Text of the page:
The 2012 campaign season came to be defined by Republican candidates making out of touch, often medically inaccurate comments about sexual assault, women’s reproductive systems, and abortion rights. Between legitimate rape, God-given rape, and emergency rape, anti-choice politicians rushed to clarify their narrow view of sexual assault and their position that rape survivors don’t deserve access to legal abortion rights. But it turns out that strategy didn’t play well with yesterday’s voters, who didn’t elect any of the five Republican candidates who incited the biggest backlash for their comments in this area:
Todd Akin (R-MO)
Akin kicked off the recent focus on rape and abortion with his assertion that rape survivors don’t need access to legal abortion services because victims of “legitimate rape” rarely get pregnant, since the female body “has ways of shutting that whole thing down.” Later, he tried to clarify his statements by explaining that he chose to use the word “legitimate” to reflect the fact that women sometimes make false claims about being raped. Akin lost his Senate bid to his Democratic challenger Claire McCaskill, who condemned his comments about sexual assault.
Richard Mourdock (R-IN)
Mourdock sparked controversy when he suggested that women who become impregnated through rape should not have legal abortion access because their pregnancies are “a gift from God.” And the same week Mourdock made his comments, Mitt Romney cut an ad for him to endorse him in his candidacy for U.S. Senate. Nevertheless, Joe Donnelly (D) narrowly defeated Mourdock in the Senate race in Indiana.
Linda McMahon (R-CT)
During her run for a Senate seat in Connecticut, McMahon attempted to convince voters that she was a moderate, pro-choice Republican — but that attempt fell flat once she revealed that she believes Catholic hospitals should be able to deny emergency contraception from rape victims as a matter of “separation of church and state.” She tried to backtrack her statements by saying that she meant that Catholic churches, not hospitals, should be exempt from providing Plan B in cases of “emergency rape.” McMahon lost to her Democratic opponent Chris Murphy by more than 10 points.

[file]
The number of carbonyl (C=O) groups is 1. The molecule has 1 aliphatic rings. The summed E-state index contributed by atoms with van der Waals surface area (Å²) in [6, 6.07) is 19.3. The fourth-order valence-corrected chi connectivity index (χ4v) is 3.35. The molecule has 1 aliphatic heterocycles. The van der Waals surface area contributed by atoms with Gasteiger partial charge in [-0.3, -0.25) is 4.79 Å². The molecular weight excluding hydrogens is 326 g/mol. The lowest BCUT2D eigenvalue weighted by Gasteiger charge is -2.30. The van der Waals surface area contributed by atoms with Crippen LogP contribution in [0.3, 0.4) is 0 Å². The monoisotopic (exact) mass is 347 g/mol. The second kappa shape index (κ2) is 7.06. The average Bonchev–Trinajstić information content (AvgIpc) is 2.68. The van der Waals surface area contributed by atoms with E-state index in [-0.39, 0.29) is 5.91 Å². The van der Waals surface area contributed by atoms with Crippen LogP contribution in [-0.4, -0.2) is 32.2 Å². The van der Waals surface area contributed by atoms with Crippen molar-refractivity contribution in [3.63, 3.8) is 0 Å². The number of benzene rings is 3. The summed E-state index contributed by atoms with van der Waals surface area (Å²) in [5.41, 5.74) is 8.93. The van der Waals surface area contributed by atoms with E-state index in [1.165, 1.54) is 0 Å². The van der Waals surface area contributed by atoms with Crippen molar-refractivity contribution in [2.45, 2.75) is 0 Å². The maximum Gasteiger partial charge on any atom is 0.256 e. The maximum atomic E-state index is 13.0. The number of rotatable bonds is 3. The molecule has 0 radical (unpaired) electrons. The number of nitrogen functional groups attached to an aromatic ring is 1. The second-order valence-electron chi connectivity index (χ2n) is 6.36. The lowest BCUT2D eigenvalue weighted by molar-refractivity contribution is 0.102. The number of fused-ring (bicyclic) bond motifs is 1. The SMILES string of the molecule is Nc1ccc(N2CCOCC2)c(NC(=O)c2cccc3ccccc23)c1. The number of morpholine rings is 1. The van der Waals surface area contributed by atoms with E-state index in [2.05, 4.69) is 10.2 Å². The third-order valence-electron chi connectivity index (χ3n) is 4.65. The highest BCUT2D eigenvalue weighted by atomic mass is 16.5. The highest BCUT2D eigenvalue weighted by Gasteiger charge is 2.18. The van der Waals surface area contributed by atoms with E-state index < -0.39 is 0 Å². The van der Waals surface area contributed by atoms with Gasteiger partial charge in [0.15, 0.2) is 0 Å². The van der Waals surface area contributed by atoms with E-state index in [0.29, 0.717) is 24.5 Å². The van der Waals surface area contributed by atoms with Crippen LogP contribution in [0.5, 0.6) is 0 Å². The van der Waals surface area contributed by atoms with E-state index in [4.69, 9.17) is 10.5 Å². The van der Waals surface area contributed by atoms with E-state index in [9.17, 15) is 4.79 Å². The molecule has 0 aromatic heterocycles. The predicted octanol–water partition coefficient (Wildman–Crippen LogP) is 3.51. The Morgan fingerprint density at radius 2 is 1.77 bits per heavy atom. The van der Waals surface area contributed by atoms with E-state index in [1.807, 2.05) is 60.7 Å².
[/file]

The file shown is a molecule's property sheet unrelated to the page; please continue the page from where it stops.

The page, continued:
Tom Smith (R-PA)
Smith attempted to explain his position on denying rape survivors the access to abortion services by saying that he can personally relate to the situation because his daughter had a child out of wedlock. According to the Pennsylvania Senate candidate, a woman who has a child out of wedlock that resulted from consensual sex and a woman who has a child that was conceived from rape both have a “similar effect” on their fathers. Smith lost his race to the Democratic incumbent, Bob Casey.
John Koster (R-WA)
Koster clarified his position on abortion access for victims of sexual assault by casually noting that he is opposed to legal abortion in cases of “the rape thing.” Koster argued that providing full reproductive rights to women who have become pregnant from rape would only serve to “put more violence on a woman’s body.” Koster was defeated in his campaign to represent Washington state’s first congressional district by Democrat Suzan DelBene.